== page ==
There is a compelling reason that these racist, homophobic, Islamophobic cartoonists must continue to operate freely. They are the symptoms of a social disease. It is not just who publishes tabloids like Charlie Hebdo or Stürmer — but who reads them, laughs and giggles with them, thinks them hilarious. It is far healthier for us to know the full spectrum of a social disease so we can deal with them openly, freely, and democratically in a free and fair public sphere.
Silencing, eliminating, or denying the existence of these symptoms is like disregarding or hiding the symptoms of an ailment in a person. I categorically and unconditionally support the freedom of racist Islamophobes like Bill Maher, Sam Harris, Pamela Geller, ad nauseam, to utter their gibberish fully and freely. Thus, like a physician, I get to know what ails the society I live in. Countless people, Muslims and non-Muslims respond to someone like Maher and expose his malignancy. We do not run away and hide. We stand up, write back, expose, name and shame. That is a far superior and noble battlefield.
The brutish cruelty of gunmen attacking the offices of Charlie Hebdo was handed a well-worn script in the media. The BBC and similar European and North American outlets that had the coolest and most "objectively" calculated choice of words when thousands of Palestinians were murdered by Israel in Gaza this last summer, now suddenly opted for the word "massacre".
They went nowhere near that word when Palestinians were being slaughtered in Shujaiyeh neighbourhood or anywhere else in Gaza, or when UN shelters were being deliberately targeted and destroyed. That was not a “massacre”. That was a "conflict". The mass murdering Israeli warlord Binyamin Netanyahu who ordered that slaughter is now a guest of honour in Paris to march shoulder to shoulder with President François Hollande in a parade of civilized protest against barbarians at the gate.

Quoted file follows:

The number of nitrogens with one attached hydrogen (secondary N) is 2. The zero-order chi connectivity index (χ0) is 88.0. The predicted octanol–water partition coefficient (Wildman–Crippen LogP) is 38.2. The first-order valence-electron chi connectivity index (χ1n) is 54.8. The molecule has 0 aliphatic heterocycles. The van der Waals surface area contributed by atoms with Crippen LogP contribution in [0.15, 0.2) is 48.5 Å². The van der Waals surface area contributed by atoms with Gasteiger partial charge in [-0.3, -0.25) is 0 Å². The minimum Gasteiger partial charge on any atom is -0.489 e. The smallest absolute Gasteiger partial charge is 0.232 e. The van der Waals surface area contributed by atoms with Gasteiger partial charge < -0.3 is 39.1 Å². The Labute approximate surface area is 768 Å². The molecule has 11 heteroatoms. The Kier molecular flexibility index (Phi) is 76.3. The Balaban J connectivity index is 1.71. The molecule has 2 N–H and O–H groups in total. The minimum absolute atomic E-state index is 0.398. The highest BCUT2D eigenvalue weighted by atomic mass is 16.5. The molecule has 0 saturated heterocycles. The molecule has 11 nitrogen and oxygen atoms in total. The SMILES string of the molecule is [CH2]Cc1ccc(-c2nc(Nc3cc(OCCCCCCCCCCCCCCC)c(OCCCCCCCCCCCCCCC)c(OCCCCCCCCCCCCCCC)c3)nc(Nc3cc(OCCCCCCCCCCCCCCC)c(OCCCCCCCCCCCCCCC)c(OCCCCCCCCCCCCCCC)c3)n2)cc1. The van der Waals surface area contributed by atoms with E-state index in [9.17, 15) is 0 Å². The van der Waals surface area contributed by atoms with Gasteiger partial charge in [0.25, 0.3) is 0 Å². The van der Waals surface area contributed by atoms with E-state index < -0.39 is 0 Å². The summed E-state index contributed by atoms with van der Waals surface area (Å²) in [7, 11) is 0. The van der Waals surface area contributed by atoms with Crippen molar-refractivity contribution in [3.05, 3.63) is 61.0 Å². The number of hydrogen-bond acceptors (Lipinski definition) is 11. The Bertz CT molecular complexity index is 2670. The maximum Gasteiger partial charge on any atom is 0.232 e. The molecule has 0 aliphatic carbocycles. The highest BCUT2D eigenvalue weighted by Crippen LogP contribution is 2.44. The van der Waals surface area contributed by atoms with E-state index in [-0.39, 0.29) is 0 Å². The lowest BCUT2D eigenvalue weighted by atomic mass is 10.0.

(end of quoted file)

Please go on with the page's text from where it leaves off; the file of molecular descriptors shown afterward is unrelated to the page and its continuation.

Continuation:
"I should have been a pair of ragged claws/Scuttling across the floors of silent seas". T.S. Eliot’s The Love Song of J. Alfred Prufrock (1920) finds its truth.
A cliché-ridden script
Arabs and Muslims, meanwhile, were put on the defensive and their self-appointed "leaders" rushed to denounce the crime and proclaim Islam as entirely peaceful and innocent. The script didn't veer from cliché.
The heinous murder was a criminal act perpetrated by known criminals. But its aggressive politicization is the result of an Islamophobic environment in Europe and the US where if an Arab, or a Muslim, or an African-American, a Latino, etc. commits a crime it is racialized and their entire "people" are held accountable. I have in my Brown Skin White Masks (2011) already argued how this politicisation of criminal acts is paralleled by the criminalization of political acts. It is made a crime to protest an injustice in Ferguson or New York for the same spectrum of reasons that a criminal act by a Muslim is politicized to serve larger political projects.
But politicizing a criminal act like the murder of satirical journalists in Paris does not mean Islam or Muslims are off the hook. The politics of naming is in effect here.